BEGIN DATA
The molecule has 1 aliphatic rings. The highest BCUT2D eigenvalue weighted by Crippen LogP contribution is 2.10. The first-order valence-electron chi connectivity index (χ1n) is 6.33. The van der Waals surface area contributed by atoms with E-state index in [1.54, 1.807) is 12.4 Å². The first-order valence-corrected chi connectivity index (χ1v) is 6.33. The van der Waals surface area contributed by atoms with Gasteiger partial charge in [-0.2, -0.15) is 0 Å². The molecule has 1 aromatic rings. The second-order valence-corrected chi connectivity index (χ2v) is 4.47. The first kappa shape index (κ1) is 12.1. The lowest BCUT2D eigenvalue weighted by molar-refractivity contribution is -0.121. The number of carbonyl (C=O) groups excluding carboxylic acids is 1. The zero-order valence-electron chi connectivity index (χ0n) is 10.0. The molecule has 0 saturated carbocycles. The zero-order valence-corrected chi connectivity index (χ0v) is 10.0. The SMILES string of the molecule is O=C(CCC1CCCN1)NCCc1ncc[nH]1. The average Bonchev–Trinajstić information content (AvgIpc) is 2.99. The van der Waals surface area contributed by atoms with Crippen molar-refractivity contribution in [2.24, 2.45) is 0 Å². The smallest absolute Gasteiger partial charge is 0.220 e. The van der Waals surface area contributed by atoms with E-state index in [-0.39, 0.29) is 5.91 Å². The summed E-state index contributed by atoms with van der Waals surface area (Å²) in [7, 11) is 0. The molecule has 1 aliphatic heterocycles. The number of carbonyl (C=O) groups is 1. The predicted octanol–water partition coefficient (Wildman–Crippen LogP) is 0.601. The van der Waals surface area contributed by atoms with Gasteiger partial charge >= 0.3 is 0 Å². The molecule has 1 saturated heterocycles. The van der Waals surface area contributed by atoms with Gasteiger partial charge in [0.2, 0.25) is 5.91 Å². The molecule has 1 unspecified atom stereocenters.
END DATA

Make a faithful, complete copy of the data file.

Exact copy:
The molecule has 1 aliphatic rings. The highest BCUT2D eigenvalue weighted by Crippen LogP contribution is 2.10. The first-order valence-electron chi connectivity index (χ1n) is 6.33. The van der Waals surface area contributed by atoms with E-state index in [1.54, 1.807) is 12.4 Å². The first-order valence-corrected chi connectivity index (χ1v) is 6.33. The van der Waals surface area contributed by atoms with Gasteiger partial charge in [-0.2, -0.15) is 0 Å². The molecule has 1 aromatic rings. The second-order valence-corrected chi connectivity index (χ2v) is 4.47. The first kappa shape index (κ1) is 12.1. The lowest BCUT2D eigenvalue weighted by molar-refractivity contribution is -0.121. The number of carbonyl (C=O) groups excluding carboxylic acids is 1. The zero-order valence-electron chi connectivity index (χ0n) is 10.0. The molecule has 0 saturated carbocycles. The zero-order valence-corrected chi connectivity index (χ0v) is 10.0. The SMILES string of the molecule is O=C(CCC1CCCN1)NCCc1ncc[nH]1. The average Bonchev–Trinajstić information content (AvgIpc) is 2.99. The van der Waals surface area contributed by atoms with Crippen molar-refractivity contribution in [2.24, 2.45) is 0 Å². The smallest absolute Gasteiger partial charge is 0.220 e. The van der Waals surface area contributed by atoms with E-state index in [-0.39, 0.29) is 5.91 Å². The summed E-state index contributed by atoms with van der Waals surface area (Å²) in [7, 11) is 0. The molecule has 1 aliphatic heterocycles. The number of carbonyl (C=O) groups is 1. The predicted octanol–water partition coefficient (Wildman–Crippen LogP) is 0.601. The van der Waals surface area contributed by atoms with Gasteiger partial charge >= 0.3 is 0 Å². The molecule has 1 saturated heterocycles. The van der Waals surface area contributed by atoms with Gasteiger partial charge in [0.2, 0.25) is 5.91 Å². The molecule has 1 unspecified atom stereocenters.